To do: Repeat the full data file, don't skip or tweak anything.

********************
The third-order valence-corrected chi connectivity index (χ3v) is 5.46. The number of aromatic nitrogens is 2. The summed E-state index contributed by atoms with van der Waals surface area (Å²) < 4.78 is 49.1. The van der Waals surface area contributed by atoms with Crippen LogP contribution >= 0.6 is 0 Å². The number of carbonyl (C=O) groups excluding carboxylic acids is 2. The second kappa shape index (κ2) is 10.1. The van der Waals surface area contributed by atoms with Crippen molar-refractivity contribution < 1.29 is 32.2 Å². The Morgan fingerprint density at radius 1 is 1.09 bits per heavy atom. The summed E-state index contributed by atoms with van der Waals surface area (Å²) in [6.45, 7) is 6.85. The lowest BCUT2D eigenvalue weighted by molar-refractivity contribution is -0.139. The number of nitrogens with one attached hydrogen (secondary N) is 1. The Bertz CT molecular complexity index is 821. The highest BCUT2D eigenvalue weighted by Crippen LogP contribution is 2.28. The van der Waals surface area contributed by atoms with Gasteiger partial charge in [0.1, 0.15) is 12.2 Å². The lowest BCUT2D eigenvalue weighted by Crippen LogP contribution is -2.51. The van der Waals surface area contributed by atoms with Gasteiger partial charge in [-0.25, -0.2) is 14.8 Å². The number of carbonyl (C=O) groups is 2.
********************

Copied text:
The third-order valence-corrected chi connectivity index (χ3v) is 5.46. The number of aromatic nitrogens is 2. The summed E-state index contributed by atoms with van der Waals surface area (Å²) < 4.78 is 49.1. The van der Waals surface area contributed by atoms with Crippen LogP contribution >= 0.6 is 0 Å². The number of carbonyl (C=O) groups excluding carboxylic acids is 2. The second kappa shape index (κ2) is 10.1. The van der Waals surface area contributed by atoms with Crippen molar-refractivity contribution < 1.29 is 32.2 Å². The Morgan fingerprint density at radius 1 is 1.09 bits per heavy atom. The summed E-state index contributed by atoms with van der Waals surface area (Å²) in [6.45, 7) is 6.85. The lowest BCUT2D eigenvalue weighted by molar-refractivity contribution is -0.139. The number of nitrogens with one attached hydrogen (secondary N) is 1. The Bertz CT molecular complexity index is 821. The highest BCUT2D eigenvalue weighted by Crippen LogP contribution is 2.28. The van der Waals surface area contributed by atoms with Gasteiger partial charge in [0.1, 0.15) is 12.2 Å². The lowest BCUT2D eigenvalue weighted by Crippen LogP contribution is -2.51. The van der Waals surface area contributed by atoms with Gasteiger partial charge in [-0.25, -0.2) is 14.8 Å². The number of carbonyl (C=O) groups is 2.